August 19, 2009, we stumbled upon a 10-gallon fish tank with 16 adult gerbils in poor health...and now, we have the honor of running a non-profit, family and volunteer run shelter that houses over 200 small animals. We are working on expanding our animal therapy program with local nursing homes and adult daycares, and our education program for proper small animal care in our local schools and at community events.
We all know that most first pets are of the pocket variety; gerbils, hamsters, guinea pigs, etc. We have also come to discover the HUGE link that that very first pet love has to the way we love in other areas. First pets are often the first stepping stones we give our children to teach 'responsibility' . Now while that seems great in theory, the truth is that they will forget to feed their pets, or change the water and/or bedding. They will go days without really paying their pet mind because of sports, parties, and other such activities. We agree that children are children and the above WILL happen. The question is --what will you as the child's parent/guardian do? While we can use first pets to teach responsibility, if we choose to 'get rid' of that very same pet because the cage wasn't cleaned, or the water not changed or the food not given, we are teaching our children not only to give up when the going gets tough, but we are setting them on a path toward unfulfilled obligations. I have yet to meet an adult who doesn't remember their first pet. This is a chance to make a lasting impression on our children. An experience they will be able to reflect on the rest of their lives. We wish that reflection to be of commitment and love!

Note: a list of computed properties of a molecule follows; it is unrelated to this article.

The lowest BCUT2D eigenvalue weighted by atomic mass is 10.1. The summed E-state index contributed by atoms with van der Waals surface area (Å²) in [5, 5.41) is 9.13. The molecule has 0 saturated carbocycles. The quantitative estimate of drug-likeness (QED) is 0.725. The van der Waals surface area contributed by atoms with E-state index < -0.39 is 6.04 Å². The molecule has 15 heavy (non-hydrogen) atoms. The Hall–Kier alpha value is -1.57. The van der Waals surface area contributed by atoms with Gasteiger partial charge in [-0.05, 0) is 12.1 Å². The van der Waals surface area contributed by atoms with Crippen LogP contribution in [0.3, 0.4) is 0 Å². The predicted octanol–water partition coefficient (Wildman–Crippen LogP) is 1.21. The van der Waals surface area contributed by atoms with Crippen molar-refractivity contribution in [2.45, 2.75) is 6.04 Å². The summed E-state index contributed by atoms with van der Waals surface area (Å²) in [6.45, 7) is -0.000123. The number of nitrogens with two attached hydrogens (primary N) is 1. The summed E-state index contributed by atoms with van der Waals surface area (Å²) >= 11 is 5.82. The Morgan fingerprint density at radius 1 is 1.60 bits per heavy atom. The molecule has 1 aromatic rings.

Our goal is to teach compassion through small animals, which in turn can help children to be more compassionate toward others as adults. We love bringing smiles to those in adult day care facilities and nursing homes who are not able to have a pet. The smile we get to experience when we place a bunny on the lap of one who is depressed or sad is life-changing! We want the stories of the abandoned, neglected, and abused animals here, to touch the hearts of our supporters. That way, when they see the weak become strong and the sick become healthy, they will know they helped make it happen. Giving our community something positive to pay forward is what our future relies on.